Verizon, Skype partner on smartphones
Verizon Wireless and Skype still stand on opposite sides of the net neutrality debate. But on Tuesday they announced a partnership that will bring Skype's international calls to smartphones on the Verizon network for free or significantly less than what carriers charge. It was the latest move by Verizon Wireless, the nation's largest wireless service provider, toward embracing the Web and some of Silicon Valley's biggest proponents of controversial open-Internet rules.
Verizon has partnered with Google on developing mobile phones based on the search giant's Android open-source software. The companies have jointly filed with the Federal Communications Commission ideas for how the telco and Internet industries can work together on open-Internet guidelines. In 2007, Verizon bought a swath of spectrum in a federal auction that came with conditions that would prohibit it from blocking applications on its network. But when it comes to new rules at the FCC, Verizon told the agency the industry doesn't need them -- particularly for wireless networks.
Still, the exclusive partnership stands in contrast with Verizon's biggest competitor, AT&T which last month announced it would stop blocking Internet-based voice services for the iPhone from working on its network.
Christopher Libertelli, Skype's senior director of government and regulatory affairs for North America, said the partnership was the first Skype has made with a telecommunications carriers. And it signals progress in Skype's mind on a journey toward getting telecommunications and cable companies to allow applications, like Skype, that once appeared as a threat to their underlying business.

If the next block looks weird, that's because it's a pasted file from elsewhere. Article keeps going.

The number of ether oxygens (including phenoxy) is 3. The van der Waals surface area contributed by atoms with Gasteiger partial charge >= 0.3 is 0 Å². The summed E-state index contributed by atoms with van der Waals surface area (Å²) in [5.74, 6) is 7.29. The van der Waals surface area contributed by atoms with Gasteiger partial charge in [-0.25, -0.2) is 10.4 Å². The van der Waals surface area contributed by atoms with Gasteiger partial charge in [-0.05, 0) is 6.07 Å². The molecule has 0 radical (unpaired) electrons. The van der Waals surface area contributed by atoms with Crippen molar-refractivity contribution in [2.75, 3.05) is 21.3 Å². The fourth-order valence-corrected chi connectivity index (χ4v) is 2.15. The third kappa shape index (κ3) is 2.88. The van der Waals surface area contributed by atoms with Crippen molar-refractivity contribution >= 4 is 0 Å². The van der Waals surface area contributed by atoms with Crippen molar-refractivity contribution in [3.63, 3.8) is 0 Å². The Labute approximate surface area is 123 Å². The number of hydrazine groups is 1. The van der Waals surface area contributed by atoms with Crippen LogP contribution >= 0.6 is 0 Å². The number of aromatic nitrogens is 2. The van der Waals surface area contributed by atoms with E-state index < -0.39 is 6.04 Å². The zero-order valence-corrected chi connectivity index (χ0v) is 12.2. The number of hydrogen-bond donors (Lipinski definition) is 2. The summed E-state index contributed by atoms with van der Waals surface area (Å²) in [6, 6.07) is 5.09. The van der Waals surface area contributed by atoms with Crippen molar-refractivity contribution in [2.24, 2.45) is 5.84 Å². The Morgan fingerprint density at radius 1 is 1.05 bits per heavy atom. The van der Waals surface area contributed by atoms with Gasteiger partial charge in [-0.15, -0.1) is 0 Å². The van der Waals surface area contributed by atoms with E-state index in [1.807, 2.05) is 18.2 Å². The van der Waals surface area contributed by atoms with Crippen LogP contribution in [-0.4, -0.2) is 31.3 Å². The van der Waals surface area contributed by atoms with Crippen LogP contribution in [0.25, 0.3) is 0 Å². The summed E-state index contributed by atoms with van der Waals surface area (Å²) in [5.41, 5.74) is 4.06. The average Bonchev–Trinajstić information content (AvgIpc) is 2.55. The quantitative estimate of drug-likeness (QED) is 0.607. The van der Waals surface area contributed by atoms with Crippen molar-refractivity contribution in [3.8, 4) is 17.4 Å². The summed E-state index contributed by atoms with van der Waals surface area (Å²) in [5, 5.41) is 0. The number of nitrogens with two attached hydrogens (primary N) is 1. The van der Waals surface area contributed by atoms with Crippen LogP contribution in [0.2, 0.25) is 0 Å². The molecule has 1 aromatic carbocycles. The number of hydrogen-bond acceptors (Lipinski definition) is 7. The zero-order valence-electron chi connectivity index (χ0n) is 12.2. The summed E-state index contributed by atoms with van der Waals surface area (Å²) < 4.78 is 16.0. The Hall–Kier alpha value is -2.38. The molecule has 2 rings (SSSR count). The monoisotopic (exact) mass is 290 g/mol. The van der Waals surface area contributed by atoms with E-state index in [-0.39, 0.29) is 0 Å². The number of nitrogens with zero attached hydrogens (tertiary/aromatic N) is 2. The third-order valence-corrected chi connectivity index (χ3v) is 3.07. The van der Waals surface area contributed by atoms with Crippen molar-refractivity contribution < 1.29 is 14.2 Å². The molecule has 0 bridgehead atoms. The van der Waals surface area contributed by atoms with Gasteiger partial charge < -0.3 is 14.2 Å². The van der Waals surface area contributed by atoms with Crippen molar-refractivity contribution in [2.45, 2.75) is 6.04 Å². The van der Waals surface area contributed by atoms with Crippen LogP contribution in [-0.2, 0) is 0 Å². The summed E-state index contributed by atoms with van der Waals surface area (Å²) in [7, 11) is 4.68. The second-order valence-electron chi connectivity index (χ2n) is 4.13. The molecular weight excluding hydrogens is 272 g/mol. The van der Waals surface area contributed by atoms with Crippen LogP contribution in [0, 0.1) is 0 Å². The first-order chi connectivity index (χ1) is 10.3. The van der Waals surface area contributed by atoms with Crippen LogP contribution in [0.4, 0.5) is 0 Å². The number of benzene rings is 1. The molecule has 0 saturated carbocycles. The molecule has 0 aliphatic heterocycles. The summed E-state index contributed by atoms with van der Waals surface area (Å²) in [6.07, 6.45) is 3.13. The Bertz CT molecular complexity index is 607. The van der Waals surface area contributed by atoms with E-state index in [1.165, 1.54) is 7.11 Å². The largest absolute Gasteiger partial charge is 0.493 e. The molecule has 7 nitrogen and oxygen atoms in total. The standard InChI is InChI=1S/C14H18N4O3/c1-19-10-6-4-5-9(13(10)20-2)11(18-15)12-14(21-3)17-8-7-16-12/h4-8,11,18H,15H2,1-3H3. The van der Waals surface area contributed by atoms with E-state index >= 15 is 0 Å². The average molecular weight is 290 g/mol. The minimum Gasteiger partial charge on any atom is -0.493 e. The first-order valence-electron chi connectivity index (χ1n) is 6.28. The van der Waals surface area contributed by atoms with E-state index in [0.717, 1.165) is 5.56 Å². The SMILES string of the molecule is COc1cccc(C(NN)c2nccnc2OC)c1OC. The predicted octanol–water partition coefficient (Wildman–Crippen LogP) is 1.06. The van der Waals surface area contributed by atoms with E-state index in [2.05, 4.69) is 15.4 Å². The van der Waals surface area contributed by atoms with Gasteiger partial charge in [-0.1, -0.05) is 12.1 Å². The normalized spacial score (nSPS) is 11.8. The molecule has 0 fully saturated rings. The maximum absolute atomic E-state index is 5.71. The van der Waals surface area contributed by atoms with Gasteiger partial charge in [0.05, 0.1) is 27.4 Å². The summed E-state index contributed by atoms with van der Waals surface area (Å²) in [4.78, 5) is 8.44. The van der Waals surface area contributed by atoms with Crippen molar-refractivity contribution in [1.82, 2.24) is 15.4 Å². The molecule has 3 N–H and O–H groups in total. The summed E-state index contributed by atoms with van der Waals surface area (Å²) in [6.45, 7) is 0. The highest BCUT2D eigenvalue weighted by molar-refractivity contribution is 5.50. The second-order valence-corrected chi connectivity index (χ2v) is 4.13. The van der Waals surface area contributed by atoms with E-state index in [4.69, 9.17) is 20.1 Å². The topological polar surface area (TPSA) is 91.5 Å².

"This is part of a bigger narrative that shows an increasing move toward openness" by Verizon, Libertelli said.
The partnership between Skype and Verizon Wireless is exclusive and would only apply to 3G smartphones for Verizon. Beginning in late March, users would still have to buy into voice and data plans to make unlimited Skype-to-Skype calls to anyone around the globe. And those among Verizon's 90 million subscribers who adopt the application could call regular phone lines at lower rates. The application, that would be downloaded onto nine phone initially, would allow for instant messaging and eventually lead to video conferencing, the companies said. Those functions would be Internet based and draw from data plans.
The application will be available on the BlackBerry Storm and Curve and Motorola Droid.
In a news conference with reporters, Verizon Wireless executives said the partnership would stretch to other parts of Verizon's business, including its FiOs broadband and television service.
"Close your eyes. Now how cool would it be to have FiOs and Skype and LTE-enabled products? And then we will come back and tell you more about that when we are ready," said John Stratton, Verizon Wireless's chief marketing officer. "There are lots of great things we are thinking about. Millions of ideas."
February 16, 2010; 1:17 PM ET
Categories: AT&T , FCC , Google , Verizon
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